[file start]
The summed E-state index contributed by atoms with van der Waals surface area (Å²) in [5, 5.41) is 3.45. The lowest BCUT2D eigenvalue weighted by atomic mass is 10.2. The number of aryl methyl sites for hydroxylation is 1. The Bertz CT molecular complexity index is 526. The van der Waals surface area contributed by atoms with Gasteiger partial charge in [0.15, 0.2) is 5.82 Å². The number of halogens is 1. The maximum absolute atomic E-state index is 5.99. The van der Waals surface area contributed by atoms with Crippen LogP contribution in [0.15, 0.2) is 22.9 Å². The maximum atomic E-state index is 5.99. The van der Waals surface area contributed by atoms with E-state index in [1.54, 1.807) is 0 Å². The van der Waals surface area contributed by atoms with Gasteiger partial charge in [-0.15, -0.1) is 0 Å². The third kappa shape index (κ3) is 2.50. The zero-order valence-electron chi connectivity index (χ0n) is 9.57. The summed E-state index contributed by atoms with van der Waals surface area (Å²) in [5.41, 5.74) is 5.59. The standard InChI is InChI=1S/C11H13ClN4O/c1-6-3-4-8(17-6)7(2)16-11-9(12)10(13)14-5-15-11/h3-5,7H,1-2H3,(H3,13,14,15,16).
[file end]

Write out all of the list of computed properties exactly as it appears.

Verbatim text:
The summed E-state index contributed by atoms with van der Waals surface area (Å²) in [5, 5.41) is 3.45. The lowest BCUT2D eigenvalue weighted by atomic mass is 10.2. The number of aryl methyl sites for hydroxylation is 1. The Bertz CT molecular complexity index is 526. The van der Waals surface area contributed by atoms with Gasteiger partial charge in [0.15, 0.2) is 5.82 Å². The number of halogens is 1. The maximum absolute atomic E-state index is 5.99. The van der Waals surface area contributed by atoms with Crippen LogP contribution in [0.15, 0.2) is 22.9 Å². The maximum atomic E-state index is 5.99. The van der Waals surface area contributed by atoms with E-state index in [1.54, 1.807) is 0 Å². The van der Waals surface area contributed by atoms with Gasteiger partial charge in [-0.15, -0.1) is 0 Å². The third kappa shape index (κ3) is 2.50. The zero-order valence-electron chi connectivity index (χ0n) is 9.57. The summed E-state index contributed by atoms with van der Waals surface area (Å²) in [5.41, 5.74) is 5.59. The standard InChI is InChI=1S/C11H13ClN4O/c1-6-3-4-8(17-6)7(2)16-11-9(12)10(13)14-5-15-11/h3-5,7H,1-2H3,(H3,13,14,15,16).